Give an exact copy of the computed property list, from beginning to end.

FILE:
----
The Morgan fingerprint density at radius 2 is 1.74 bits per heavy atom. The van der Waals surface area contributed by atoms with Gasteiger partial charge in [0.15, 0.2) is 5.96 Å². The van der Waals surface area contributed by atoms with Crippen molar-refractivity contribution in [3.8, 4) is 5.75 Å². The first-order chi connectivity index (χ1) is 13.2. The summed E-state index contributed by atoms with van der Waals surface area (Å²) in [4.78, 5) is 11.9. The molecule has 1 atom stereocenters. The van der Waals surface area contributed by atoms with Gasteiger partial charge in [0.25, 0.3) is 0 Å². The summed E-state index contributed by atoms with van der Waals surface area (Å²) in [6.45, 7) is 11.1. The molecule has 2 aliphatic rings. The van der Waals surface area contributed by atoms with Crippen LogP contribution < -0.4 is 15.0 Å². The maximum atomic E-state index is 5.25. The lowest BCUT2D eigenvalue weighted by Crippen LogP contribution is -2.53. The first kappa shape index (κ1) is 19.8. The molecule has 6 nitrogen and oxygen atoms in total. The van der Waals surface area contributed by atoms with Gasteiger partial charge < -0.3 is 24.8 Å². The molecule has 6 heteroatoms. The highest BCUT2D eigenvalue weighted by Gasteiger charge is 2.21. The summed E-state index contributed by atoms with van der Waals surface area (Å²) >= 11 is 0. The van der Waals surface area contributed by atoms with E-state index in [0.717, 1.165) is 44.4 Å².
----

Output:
The Morgan fingerprint density at radius 2 is 1.74 bits per heavy atom. The van der Waals surface area contributed by atoms with Gasteiger partial charge in [0.15, 0.2) is 5.96 Å². The van der Waals surface area contributed by atoms with Crippen molar-refractivity contribution in [3.8, 4) is 5.75 Å². The first-order chi connectivity index (χ1) is 13.2. The summed E-state index contributed by atoms with van der Waals surface area (Å²) in [4.78, 5) is 11.9. The molecule has 1 atom stereocenters. The van der Waals surface area contributed by atoms with Gasteiger partial charge in [0.25, 0.3) is 0 Å². The summed E-state index contributed by atoms with van der Waals surface area (Å²) in [6.45, 7) is 11.1. The molecule has 2 aliphatic rings. The van der Waals surface area contributed by atoms with Crippen LogP contribution < -0.4 is 15.0 Å². The maximum atomic E-state index is 5.25. The lowest BCUT2D eigenvalue weighted by Crippen LogP contribution is -2.53. The first kappa shape index (κ1) is 19.8. The molecule has 6 nitrogen and oxygen atoms in total. The van der Waals surface area contributed by atoms with Gasteiger partial charge < -0.3 is 24.8 Å². The molecule has 6 heteroatoms. The highest BCUT2D eigenvalue weighted by Gasteiger charge is 2.21. The summed E-state index contributed by atoms with van der Waals surface area (Å²) >= 11 is 0. The van der Waals surface area contributed by atoms with E-state index in [0.717, 1.165) is 44.4 Å².